I cheerfully do signings when I'm in the neighborhood of a specialty book store. (Mysterious Galaxy, Pandemonium, Uncle Hugo's, Bakka, etc.) But I've never been an important enough writer for a publisher to send me out on a book tour, and I am unconvinced there's any point in financing little mini book tours on my own: it seems like a great deal of expense and stress and it seems to me, from observation, that return for midlist authors on such efforts is pretty marginal.
My legions of fans usually amount to the, oh, fifteen or twenty people (Sometimes fewer. *g*) who turn up for any given signing. Many of whom are usually personal or internet friends who took pity on me.
50.) This is prompted in large part by your SU work but also by conversations we've had on a number of occasions about television. But I have wondered, would you contemplate ever writing for that medium?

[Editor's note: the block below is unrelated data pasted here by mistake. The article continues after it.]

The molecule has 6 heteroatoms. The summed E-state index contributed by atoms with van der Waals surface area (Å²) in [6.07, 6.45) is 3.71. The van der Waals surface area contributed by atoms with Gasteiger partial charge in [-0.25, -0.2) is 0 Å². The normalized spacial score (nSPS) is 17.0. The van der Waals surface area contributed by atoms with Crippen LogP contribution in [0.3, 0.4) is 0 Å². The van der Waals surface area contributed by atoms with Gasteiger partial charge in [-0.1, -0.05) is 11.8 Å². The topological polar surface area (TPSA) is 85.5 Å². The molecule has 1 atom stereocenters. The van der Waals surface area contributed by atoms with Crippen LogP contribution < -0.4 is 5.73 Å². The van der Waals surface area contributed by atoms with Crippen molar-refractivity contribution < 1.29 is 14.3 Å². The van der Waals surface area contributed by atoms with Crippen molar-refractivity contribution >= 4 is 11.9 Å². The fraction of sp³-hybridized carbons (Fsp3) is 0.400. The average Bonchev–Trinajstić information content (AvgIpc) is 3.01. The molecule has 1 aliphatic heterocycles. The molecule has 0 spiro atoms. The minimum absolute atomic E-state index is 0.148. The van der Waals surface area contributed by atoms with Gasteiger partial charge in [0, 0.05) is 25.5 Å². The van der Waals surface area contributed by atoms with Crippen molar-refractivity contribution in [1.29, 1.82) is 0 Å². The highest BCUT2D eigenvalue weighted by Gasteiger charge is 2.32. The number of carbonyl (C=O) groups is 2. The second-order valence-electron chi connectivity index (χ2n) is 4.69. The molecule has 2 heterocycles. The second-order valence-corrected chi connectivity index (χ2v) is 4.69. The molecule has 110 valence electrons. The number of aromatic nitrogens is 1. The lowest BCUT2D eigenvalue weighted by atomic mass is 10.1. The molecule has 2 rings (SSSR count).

I guess subsidiary questions to that would be 1) any currently airing or previously aired show you wish you could have written for and 2) if you could design a television show that would perfectly suit your narrative kinks, what would it be?
It is easily possible that somebody could wave money under my nose, and I would cheerfully go write for TV if that happened. However, I admit, I don't have the energy or patience for dealing with trying to break into a new market from the ground floor, or for dealing with networks and producers, or for pursuing the market. (etc etc etc.) Also, I don't want to live in California.
And it's absolutely possible that the bottom will fall completely out of the novel market in my lifetime, and I'll have to go find another way to make a living telling stories (television, video games, whatever). In which case, you know, I'll suck it up and do what I need to do. But writing for TV is not a driving passion for me the way writing novels is.